In 1916 Hamsun began work on what became his greatest and most idealistic novel, Growth of the Soil , which won the Nobel Prize for Literature in 1921. It painted Hamsun’s ideal of a solid, farm-based culture, where human values, instead of being fixed upon transitory artificialities which modern society had deemed fashionable, would be based upon the fixed wheel of the seasons in the safekeeping of an inviolable eternity where man and Nature existed in harmony:
They had the good fortune at Sellanraa that every spring and autumn they could see the grey geese sailing in fleets above that wilderness, and hear their chatter up in the air — delirious talk it was. And as if the world stood still for a moment, till the train of them had passed. And the human souls beneath, did they not feel a weakness gliding through them now? They went to their work again, but drawing breath first, for something had spoken to them, something from beyond.
Growth of the Soil reflected Hamsun’s belief that only when Western man fully accepted that he was intimately bound up with Nature’s eternal law would he be able to fulfill himself and stride towards a higher level of existence. At the root of this, Hamsun made clear, was the need to place the procreation of the race back at the center of his existence:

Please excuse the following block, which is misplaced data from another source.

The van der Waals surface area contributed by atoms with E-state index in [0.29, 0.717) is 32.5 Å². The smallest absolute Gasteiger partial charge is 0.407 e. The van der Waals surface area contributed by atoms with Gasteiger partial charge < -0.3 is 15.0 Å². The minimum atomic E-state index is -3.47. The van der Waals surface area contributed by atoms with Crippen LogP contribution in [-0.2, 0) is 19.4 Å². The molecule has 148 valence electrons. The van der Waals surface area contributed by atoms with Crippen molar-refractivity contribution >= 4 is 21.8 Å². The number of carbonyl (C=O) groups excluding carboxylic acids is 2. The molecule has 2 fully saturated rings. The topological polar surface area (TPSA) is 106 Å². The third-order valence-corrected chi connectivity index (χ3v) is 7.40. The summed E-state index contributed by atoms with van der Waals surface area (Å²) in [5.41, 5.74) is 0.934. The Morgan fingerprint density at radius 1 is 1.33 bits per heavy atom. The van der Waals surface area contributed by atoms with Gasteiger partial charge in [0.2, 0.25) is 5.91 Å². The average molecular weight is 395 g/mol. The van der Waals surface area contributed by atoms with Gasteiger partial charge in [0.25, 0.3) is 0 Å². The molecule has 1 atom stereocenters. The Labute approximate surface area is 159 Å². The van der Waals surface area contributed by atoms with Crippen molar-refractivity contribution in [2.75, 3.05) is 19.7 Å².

Generation to generation, breeding ever anew, and when you die the new stock goes on. That’s the meaning of eternal life.
The main character in the book reflected Hamsun’s faith in the coming man of Europe: a Nietzschean superman embodying the best racial type who, acting in accordance with Nature’s higher purpose, would lead the race to unprecedented levels of greatness. In Hamsun’s vision he was described thus:
A tiller of the ground, body and soul; a worker on the land without respite. A ghost risen out of the past to point to the future; a man from the earliest days of cultivation, a settler in the wilds, nine hundred years old, and withal, a man of the day.
Excerpted from Mark Deavin, “Knut Hamsun and the Cause of Europe,” National Vanguard, 116 (1996), 23–25, as reprinted by Irminsul’s Racial Nationalist Library .